Red Velvet Whoopie Pies (adapted from here)
1/4 cup butter
1 cup sugar
2 tablespoons buttermilk
1 teaspoon vanilla extract
1 tablespoon red food coloring
1 1/3 cups all-purpose flour
4 tablespoons cocoa powder
1 teaspoon baking powder
1/4 teaspoon baking soda
1/2 teaspoon salt
Preheat oven to 375 degrees F. In a large mixing bowl, cream together butter and sugar. Add in eggs one at a time, beating after each addition. Beat in buttermilk, vanilla and red food coloring. In a separate bowl, whisk together flour, cocoa powder, baking powder, baking soda and salt. Stir the dry ingredients into the wet.
Scoop dough onto a lined cookie sheet (I piped mine) using a generous medium scoop (2-3 tablespoons). Bake at 375 degrees F for 10-12 minutes until centers appear set. Allow to cool slightly. Then pull the liner onto the wire cooling rack to cool completely.
Cream Cheese Filling 8 ounces cream cheese Cream together cream cheese and butter in a medium bowl. Beat in milk and vanilla. Sift powdered sugar over the wet ingredients and beat in until smooth. Spread in between two cooled red velvet cookies (again I piped mine, just seems cleaner and easier). Makes 10-15 sandwiches.
4 tablespoons butter, softened
2 teaspoons milk
1 teaspoon vanilla
4 cups powdered sugar
8 ounces cream cheese
Cream together cream cheese and butter in a medium bowl. Beat in milk and vanilla. Sift powdered sugar over the wet ingredients and beat in until smooth. Spread in between two cooled red velvet cookies (again I piped mine, just seems cleaner and easier).
Makes 10-15 sandwiches.
Thursday, December 16, 2010
These biscotti were whipped up short notice to fill a sudden craving my mom had for something sweet. I've had quite a few biscotti recipes bookmarked and was really intrigued by all the different methods used. Some recipes used butter, others oil, or even both. And a few recipes I came across used neither. For my purpose, I decided to go the traditional route and make my biscotti with olive oil.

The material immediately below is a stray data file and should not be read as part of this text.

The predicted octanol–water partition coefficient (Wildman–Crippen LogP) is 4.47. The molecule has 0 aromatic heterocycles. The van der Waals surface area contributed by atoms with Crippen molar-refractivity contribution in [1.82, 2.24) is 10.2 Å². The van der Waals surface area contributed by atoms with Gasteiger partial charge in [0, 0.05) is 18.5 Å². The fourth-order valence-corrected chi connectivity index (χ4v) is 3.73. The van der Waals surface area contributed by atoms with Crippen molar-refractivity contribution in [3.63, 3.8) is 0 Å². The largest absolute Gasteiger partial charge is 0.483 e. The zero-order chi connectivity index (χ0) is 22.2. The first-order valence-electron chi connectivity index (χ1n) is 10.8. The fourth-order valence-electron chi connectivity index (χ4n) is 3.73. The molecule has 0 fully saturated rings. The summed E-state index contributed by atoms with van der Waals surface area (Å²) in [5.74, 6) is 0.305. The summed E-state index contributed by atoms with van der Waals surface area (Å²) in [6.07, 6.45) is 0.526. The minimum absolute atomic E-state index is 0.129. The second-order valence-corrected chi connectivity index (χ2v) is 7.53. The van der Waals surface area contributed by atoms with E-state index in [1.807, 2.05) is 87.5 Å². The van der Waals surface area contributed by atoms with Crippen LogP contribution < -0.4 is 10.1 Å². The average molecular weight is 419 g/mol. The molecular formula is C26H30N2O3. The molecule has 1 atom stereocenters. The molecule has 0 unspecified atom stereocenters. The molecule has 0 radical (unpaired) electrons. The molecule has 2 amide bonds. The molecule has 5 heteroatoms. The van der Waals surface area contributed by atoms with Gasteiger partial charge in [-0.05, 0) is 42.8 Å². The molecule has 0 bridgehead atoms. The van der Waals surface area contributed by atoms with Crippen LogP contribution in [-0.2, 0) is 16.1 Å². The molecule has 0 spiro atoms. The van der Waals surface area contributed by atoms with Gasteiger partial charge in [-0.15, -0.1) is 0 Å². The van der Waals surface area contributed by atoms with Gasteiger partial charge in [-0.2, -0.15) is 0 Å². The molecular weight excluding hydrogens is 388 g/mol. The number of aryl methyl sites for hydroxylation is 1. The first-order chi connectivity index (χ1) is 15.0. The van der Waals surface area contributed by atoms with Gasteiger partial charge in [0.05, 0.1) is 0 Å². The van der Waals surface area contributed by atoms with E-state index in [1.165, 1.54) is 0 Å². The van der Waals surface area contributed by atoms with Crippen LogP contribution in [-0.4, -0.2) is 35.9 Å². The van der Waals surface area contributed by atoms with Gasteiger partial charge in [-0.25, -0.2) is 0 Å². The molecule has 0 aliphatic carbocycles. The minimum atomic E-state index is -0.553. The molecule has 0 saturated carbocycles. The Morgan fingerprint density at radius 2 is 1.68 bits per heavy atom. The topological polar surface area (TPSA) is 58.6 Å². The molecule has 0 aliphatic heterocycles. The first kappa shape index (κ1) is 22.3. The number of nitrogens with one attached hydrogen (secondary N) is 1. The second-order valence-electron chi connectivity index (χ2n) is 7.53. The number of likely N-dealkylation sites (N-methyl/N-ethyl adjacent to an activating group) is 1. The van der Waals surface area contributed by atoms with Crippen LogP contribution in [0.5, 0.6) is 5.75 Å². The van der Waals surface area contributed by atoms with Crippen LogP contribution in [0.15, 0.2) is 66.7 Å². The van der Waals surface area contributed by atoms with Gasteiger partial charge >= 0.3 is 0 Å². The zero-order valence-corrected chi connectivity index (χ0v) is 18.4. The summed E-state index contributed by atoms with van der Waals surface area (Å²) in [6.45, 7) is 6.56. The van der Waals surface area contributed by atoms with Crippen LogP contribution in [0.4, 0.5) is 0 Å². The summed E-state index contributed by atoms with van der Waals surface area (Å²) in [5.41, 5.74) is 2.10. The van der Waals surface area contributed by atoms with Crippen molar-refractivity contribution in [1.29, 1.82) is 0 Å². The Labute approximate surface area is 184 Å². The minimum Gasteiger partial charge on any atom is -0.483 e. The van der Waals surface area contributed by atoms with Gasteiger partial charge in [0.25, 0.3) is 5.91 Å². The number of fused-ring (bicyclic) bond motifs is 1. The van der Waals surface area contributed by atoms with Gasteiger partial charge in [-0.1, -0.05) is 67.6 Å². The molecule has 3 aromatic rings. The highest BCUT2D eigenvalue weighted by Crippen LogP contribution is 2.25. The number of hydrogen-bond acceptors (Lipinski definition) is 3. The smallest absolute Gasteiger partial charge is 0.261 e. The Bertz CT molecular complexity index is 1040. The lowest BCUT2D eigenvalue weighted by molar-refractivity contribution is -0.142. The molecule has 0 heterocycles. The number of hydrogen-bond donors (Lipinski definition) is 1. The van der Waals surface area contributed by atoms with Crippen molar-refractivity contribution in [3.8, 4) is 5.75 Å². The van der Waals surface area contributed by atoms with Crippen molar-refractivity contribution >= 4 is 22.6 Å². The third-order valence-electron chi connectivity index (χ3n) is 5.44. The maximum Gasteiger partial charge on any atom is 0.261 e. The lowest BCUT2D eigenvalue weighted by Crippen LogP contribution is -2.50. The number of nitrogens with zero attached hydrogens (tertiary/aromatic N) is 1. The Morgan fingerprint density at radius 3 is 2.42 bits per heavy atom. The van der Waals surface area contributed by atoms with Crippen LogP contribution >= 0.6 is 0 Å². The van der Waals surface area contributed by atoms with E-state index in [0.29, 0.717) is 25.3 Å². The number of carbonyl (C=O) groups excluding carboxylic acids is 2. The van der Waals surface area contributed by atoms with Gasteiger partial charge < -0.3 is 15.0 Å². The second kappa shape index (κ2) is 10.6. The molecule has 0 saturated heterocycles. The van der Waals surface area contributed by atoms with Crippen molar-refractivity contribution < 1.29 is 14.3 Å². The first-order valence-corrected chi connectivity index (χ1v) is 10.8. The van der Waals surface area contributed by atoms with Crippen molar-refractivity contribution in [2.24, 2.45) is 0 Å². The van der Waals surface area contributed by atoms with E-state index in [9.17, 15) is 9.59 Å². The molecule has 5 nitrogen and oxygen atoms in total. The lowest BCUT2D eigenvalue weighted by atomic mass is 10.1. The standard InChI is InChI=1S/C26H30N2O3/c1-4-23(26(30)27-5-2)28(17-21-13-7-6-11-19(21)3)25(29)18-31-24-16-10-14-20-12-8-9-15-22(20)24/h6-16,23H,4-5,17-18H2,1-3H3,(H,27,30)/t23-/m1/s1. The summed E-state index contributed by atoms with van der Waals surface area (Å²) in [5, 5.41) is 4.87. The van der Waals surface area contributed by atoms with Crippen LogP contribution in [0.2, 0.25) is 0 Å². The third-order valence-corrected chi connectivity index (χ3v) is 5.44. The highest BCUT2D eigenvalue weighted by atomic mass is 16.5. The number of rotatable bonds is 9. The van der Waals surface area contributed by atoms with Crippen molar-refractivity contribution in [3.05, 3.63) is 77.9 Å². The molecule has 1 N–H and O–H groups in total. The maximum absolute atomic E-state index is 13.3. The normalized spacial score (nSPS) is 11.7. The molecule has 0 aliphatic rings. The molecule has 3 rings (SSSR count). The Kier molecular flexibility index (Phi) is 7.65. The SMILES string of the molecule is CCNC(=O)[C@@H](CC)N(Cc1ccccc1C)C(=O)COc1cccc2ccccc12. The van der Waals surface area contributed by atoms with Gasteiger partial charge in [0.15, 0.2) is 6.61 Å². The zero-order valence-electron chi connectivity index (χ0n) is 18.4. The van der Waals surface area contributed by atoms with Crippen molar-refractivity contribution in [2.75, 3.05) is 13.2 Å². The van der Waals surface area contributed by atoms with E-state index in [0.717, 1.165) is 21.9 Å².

Now, if you know me well enough by now, I hardly ever make a full recipe. However, this time I went one step further and actually didn't complete the full list of instructions. Biscotti gets its crunchy texture from a "twice-baked" method. The dough is formed into a log, baked, removed from the oven, sliced, then baked again. This makes biscotti the perfect dipping cookie for coffee, teas, or simply milk. However, I don't drink coffee or milk and although I love tea, I don't have it all too often. So I decided to make "soft-baked" biscotti. After baking the dough as a log, removing it from the oven, and slicing it, I allowed the cookies to cool and left it at that. Then I dipped the bottoms in white chocolate...well actually, I tried to dip them, but without success. What I found worked better and yielded a more aesthetically pleasing result was simply spooning the melted chocolate onto the bottom of the biscotti, then spreading it cleanly with a small angled spatula. Then I set them carefully down on their rounded (undipped) side and allowed them to dry.